Call for Papers for the Interdisciplinary Conference CONTEXT AND CONTEXTUALIZATIONS

Monika Vakarelova's picture
Call for Papers
October 15, 2016
Subject Fields: 
Art, Art History & Visual Studies, Contemporary History, Cultural History / Studies, Intellectual History, Philosophy


announces a


for the sixth in a series of international interdisciplinary conferences on the cultural history of contemporaneity. The subject of the conference is:


The conference is open to young and established scholars from Sofia University and elsewhere, as well as to people working in the sphere of culture and the arts. Papers on general topics within the thematic area of the conference are welcome, along with analyses and presentations of social case studies, specific research hypotheses, processes in philosophy, science and the arts, and art projects and works.

The conference will open on 6 December 2016 with a session at Sofia University, and continue on 7, 8, 9 and 10 December at the Centre Hotel in the Apriltsi resort (near Troyan). The official languages will be Bulgarian and English.

Application deadline: 15 October 2016

Applications, including the title of the paper, a 300-word abstract and a short bibliography, should be submitted electronically to

Expenses of participants from Sofia University (for travel, meals and accommodation) will be covered by the organizers. External participants are expected to cover their own expenses.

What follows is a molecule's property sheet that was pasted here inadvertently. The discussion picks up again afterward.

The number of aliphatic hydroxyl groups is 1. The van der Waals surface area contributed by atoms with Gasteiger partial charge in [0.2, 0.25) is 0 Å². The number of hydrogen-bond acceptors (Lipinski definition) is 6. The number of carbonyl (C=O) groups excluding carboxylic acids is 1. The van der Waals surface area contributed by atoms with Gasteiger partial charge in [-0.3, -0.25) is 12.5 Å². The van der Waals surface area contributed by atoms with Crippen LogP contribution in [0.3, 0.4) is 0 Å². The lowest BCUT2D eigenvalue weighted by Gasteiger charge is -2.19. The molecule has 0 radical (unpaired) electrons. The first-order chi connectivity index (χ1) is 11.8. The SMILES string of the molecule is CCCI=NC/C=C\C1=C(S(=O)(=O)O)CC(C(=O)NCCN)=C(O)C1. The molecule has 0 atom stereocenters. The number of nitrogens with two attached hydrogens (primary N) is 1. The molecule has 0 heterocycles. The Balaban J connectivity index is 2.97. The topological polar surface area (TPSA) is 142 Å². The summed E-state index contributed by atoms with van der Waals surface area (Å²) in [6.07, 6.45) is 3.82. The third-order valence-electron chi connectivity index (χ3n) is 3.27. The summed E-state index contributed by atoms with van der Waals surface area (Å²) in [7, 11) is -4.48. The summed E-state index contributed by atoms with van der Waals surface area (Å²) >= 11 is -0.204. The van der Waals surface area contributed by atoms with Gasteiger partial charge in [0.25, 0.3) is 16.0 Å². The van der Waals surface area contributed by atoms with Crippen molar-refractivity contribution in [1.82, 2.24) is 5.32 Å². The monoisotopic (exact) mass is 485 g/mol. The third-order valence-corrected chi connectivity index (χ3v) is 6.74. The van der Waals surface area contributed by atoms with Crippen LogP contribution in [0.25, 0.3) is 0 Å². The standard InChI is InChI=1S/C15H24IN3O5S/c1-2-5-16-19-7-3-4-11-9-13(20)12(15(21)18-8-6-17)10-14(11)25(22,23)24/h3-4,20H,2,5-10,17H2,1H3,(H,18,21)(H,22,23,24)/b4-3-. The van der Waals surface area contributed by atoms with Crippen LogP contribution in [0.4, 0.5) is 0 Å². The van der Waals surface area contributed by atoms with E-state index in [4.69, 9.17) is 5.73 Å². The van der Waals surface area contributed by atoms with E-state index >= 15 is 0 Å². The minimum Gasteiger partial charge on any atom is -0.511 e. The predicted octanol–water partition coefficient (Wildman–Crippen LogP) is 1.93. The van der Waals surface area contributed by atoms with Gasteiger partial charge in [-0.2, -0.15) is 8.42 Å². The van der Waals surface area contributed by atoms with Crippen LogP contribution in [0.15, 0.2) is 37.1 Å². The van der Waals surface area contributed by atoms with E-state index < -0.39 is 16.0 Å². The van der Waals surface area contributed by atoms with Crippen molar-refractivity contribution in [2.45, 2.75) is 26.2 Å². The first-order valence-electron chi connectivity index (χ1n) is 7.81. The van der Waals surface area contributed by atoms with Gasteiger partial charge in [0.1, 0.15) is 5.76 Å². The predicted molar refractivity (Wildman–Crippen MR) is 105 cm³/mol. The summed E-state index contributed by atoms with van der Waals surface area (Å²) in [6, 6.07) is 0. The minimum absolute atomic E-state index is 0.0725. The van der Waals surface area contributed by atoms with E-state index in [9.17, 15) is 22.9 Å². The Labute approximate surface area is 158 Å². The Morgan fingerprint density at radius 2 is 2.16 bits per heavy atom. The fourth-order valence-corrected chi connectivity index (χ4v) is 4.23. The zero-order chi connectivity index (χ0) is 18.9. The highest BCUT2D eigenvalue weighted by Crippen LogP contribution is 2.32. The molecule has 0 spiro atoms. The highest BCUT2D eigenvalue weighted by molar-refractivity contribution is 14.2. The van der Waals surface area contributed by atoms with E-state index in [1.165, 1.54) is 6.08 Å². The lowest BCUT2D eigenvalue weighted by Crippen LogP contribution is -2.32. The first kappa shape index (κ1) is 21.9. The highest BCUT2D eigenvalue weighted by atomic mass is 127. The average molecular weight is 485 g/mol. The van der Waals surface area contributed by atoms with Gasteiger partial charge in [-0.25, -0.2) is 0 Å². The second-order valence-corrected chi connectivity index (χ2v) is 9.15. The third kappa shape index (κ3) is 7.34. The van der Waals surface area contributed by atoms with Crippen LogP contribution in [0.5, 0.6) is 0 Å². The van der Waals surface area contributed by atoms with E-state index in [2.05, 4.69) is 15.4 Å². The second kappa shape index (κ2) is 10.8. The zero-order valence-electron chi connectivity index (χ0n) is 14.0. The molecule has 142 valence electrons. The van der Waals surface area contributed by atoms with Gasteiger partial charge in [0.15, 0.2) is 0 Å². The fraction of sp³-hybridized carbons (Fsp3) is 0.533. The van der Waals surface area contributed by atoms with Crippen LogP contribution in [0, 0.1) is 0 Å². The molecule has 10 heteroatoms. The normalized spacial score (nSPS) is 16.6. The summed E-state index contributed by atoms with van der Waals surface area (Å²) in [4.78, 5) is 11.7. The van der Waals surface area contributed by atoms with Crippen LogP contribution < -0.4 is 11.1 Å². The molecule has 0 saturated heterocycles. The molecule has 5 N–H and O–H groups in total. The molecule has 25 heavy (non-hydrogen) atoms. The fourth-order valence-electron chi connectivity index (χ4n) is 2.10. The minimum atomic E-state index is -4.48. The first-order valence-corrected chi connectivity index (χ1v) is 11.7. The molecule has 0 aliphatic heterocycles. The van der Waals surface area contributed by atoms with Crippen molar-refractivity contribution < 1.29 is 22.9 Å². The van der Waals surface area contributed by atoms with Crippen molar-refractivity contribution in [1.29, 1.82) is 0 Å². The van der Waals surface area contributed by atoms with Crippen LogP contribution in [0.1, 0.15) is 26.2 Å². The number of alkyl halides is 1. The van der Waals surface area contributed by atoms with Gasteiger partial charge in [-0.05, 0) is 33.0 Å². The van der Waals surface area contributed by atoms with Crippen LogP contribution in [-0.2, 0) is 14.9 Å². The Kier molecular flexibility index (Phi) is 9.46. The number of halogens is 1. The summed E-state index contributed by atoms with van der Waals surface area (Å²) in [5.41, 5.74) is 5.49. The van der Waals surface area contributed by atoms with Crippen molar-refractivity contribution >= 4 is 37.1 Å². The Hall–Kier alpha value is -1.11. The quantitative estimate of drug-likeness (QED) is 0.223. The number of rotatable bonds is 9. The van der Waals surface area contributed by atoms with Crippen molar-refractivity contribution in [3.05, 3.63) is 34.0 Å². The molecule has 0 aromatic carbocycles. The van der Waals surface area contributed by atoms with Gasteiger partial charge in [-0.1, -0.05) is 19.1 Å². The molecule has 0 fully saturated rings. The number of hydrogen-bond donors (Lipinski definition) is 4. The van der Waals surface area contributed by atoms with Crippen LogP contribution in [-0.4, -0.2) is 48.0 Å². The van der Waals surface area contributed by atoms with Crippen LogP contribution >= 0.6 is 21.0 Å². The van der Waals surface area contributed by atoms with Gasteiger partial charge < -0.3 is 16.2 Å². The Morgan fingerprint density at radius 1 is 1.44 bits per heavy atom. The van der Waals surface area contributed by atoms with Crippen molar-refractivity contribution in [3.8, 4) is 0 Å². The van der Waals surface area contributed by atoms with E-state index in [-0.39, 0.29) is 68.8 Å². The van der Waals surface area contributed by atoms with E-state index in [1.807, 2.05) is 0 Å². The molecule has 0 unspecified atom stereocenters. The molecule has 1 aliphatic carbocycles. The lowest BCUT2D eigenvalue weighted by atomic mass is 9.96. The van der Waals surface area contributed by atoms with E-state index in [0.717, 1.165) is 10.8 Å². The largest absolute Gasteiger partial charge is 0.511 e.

Here are some possible questions and lines of enquiry:


  • Is an integral theory of context possible?
  • Are there theoretical aporias related to the term “context”?
  • How is knowledge of context imagined, and how is it attained practically? Is “objective” knowledge of the context/contexts possible, or does it always depend on the perspective of the chosen research problem? What is the role of analysis, generalizations, the search for general patterns, and what is the role of practical intuition, wisdom, and intellectual experience?
  • Is it possible to speak of universal and situational contexts, and are there truly universal, determining contexts? Could globalization become a context, or is context always local? Doesn’t every local problem actualize new relevant contextual relationships, unlocking its “own contexts”? If we say that context is always local, isn’t this a tautology? How do contexts intertwine?
  • Contemporary relationship between fundamental philosophical approaches: universalism, scepticism, relativism, contextualism.
  • Contexts, theories, and hierarchies of knowledge. Are researchers from the peripheries by default merely providers of context to the grand theorists from “the centre”? How are the scholarly roles of collectors, analysts, theorists distributed?
  • The relativizing role of contexts with regard to morality and politics. Doesn’t historical context make moral universalism impossible and justify solely Realpolitik? What is the role of context in contemporary moral philosophy?
  • How does context give rise to “anti-context”: how is something separated and differentiated from the context? How does it become autonomous and emancipated from the web of relationships that has made it possible – becoming something else, an Event?
  • Are narratives still a privileged form of representing context? How do we narrate today, how will we narrate in the future? Are other, non-narrative techniques of representing contexts possible?